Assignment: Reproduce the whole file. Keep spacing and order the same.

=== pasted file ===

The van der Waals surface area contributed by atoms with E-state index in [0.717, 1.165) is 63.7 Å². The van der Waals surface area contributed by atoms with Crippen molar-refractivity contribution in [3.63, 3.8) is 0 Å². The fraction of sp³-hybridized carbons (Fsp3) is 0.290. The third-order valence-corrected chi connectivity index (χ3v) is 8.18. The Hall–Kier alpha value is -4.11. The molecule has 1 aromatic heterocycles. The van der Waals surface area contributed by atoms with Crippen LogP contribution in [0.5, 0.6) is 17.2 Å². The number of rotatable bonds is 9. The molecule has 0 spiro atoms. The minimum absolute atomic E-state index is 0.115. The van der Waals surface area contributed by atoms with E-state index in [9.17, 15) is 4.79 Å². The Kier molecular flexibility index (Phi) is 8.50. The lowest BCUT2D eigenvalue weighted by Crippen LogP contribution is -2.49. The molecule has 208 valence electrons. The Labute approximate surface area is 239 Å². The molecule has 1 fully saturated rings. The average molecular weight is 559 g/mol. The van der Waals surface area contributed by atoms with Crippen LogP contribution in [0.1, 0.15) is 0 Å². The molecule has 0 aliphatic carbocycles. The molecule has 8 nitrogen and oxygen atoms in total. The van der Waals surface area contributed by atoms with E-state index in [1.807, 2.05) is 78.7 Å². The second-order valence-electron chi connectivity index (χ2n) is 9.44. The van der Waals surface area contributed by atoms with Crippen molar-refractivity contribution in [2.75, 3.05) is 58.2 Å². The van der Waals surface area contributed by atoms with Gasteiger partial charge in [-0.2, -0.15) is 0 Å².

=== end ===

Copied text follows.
The van der Waals surface area contributed by atoms with E-state index in [0.717, 1.165) is 63.7 Å². The van der Waals surface area contributed by atoms with Crippen molar-refractivity contribution in [3.63, 3.8) is 0 Å². The fraction of sp³-hybridized carbons (Fsp3) is 0.290. The third-order valence-corrected chi connectivity index (χ3v) is 8.18. The Hall–Kier alpha value is -4.11. The molecule has 1 aromatic heterocycles. The van der Waals surface area contributed by atoms with Crippen LogP contribution in [0.5, 0.6) is 17.2 Å². The number of rotatable bonds is 9. The molecule has 0 spiro atoms. The minimum absolute atomic E-state index is 0.115. The van der Waals surface area contributed by atoms with E-state index in [9.17, 15) is 4.79 Å². The Kier molecular flexibility index (Phi) is 8.50. The lowest BCUT2D eigenvalue weighted by Crippen LogP contribution is -2.49. The molecule has 208 valence electrons. The Labute approximate surface area is 239 Å². The molecule has 1 fully saturated rings. The average molecular weight is 559 g/mol. The van der Waals surface area contributed by atoms with Crippen LogP contribution in [0.1, 0.15) is 0 Å². The molecule has 0 aliphatic carbocycles. The molecule has 8 nitrogen and oxygen atoms in total. The van der Waals surface area contributed by atoms with E-state index in [1.807, 2.05) is 78.7 Å². The second-order valence-electron chi connectivity index (χ2n) is 9.44. The van der Waals surface area contributed by atoms with Crippen molar-refractivity contribution in [2.75, 3.05) is 58.2 Å². The van der Waals surface area contributed by atoms with Gasteiger partial charge in [-0.2, -0.15) is 0 Å².